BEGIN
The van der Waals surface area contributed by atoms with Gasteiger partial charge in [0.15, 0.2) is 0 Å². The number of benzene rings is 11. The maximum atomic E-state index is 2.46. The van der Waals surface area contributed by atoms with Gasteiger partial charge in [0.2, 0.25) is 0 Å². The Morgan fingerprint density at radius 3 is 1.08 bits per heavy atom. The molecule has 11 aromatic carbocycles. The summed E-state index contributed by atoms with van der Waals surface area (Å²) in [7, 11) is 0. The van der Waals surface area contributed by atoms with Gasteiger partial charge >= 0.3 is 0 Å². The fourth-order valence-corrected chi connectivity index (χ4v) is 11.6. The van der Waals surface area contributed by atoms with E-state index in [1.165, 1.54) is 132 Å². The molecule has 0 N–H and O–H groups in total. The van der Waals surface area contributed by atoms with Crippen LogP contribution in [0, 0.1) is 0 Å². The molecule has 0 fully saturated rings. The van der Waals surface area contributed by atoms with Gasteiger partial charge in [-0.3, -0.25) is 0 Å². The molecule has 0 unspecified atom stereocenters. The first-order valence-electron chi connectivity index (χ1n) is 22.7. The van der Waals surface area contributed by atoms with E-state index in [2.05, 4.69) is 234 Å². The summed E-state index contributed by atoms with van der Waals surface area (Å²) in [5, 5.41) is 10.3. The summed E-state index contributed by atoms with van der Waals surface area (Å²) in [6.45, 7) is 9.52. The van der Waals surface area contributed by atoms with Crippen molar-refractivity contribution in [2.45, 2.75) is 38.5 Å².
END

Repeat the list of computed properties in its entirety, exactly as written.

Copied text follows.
The van der Waals surface area contributed by atoms with Gasteiger partial charge in [0.15, 0.2) is 0 Å². The number of benzene rings is 11. The maximum atomic E-state index is 2.46. The van der Waals surface area contributed by atoms with Gasteiger partial charge in [0.2, 0.25) is 0 Å². The Morgan fingerprint density at radius 3 is 1.08 bits per heavy atom. The molecule has 11 aromatic carbocycles. The summed E-state index contributed by atoms with van der Waals surface area (Å²) in [7, 11) is 0. The van der Waals surface area contributed by atoms with Gasteiger partial charge >= 0.3 is 0 Å². The fourth-order valence-corrected chi connectivity index (χ4v) is 11.6. The van der Waals surface area contributed by atoms with E-state index in [1.165, 1.54) is 132 Å². The molecule has 0 N–H and O–H groups in total. The van der Waals surface area contributed by atoms with Crippen LogP contribution in [0, 0.1) is 0 Å². The molecule has 0 fully saturated rings. The van der Waals surface area contributed by atoms with Gasteiger partial charge in [-0.3, -0.25) is 0 Å². The molecule has 0 unspecified atom stereocenters. The first-order valence-electron chi connectivity index (χ1n) is 22.7. The van der Waals surface area contributed by atoms with E-state index in [2.05, 4.69) is 234 Å². The summed E-state index contributed by atoms with van der Waals surface area (Å²) in [5, 5.41) is 10.3. The summed E-state index contributed by atoms with van der Waals surface area (Å²) in [6.45, 7) is 9.52. The van der Waals surface area contributed by atoms with Crippen molar-refractivity contribution in [2.45, 2.75) is 38.5 Å².